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Hatshepsut: From Queen to Pharaoh

Roehrig, Catharine H., ed., with Renée Dreyfus and Cathleen A. Keller (2005)

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Hatshepsut: From Queen to Pharaoh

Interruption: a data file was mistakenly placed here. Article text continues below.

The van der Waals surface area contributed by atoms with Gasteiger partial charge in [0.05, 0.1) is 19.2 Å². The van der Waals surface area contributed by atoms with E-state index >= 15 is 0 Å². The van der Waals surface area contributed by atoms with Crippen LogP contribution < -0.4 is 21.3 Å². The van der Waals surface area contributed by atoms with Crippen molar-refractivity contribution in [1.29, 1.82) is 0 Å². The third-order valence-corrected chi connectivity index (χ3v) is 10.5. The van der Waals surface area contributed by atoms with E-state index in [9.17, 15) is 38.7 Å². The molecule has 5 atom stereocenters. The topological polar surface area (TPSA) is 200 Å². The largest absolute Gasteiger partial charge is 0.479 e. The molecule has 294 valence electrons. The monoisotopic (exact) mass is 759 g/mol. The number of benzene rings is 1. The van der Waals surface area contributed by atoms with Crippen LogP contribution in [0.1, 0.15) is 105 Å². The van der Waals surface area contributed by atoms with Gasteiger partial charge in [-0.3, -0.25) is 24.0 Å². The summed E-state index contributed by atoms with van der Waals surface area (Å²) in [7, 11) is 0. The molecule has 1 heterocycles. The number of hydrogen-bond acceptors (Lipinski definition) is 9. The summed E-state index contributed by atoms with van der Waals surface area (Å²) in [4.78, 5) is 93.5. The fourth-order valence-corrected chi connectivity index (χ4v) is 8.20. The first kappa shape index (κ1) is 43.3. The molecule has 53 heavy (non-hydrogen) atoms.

Hatshepsut (Hat-shep-soot), the first important female ruler known to history, lived a thousand years after the pyramids were built and seventeen centuries after the Egyptians had begun writing their language in hieroglyphs. She ruled Egypt for two decades (ca. 1473–1458 B.C.) during Egypt's Dynasty 18. Although less familiar to modern audiences than her much later successor, the notorious Cleopatra (51–30 B.C.), Hatshepsut's achievements were far more significant. Ruling first as regent for, then as co-ruler with, her nephew Thutmose III (who ruled for another thirty-three years after her death), Hatshepsut enjoyed a relatively peaceful reign, at the beginning of the New Kingdom. During this time, she restored monuments destroyed during the disruptive Second Intermediate Period, when northern Egypt was controlled by a dynasty of Asian princes and southern Egypt by a dynasty of Egyptians based in Thebes. She renewed trade with western Asia to the east, the far-off land of Punt to the south, and the Aegean Islands to the north. The resulting economic prosperity was reflected in the art of the time, which is characterized by remarkable innovations in sculpture and decorative arts and produced such architectural marvels as Hatshepsut's mortuary temple at Deir el-Bahri. For reasons that are still unclear, twenty years after Hatshepsut died her nephew had her statues smashed and her name and image erased from all monuments. In spite of this deliberate destruction, the memory of a female ruler persisted for more than a thousand years. In the third century B.C., an Egyptian priest named Manetho, who was writing a history of Egypt, included a twenty-one year reign for a female pharaoh in early Dynasty 18....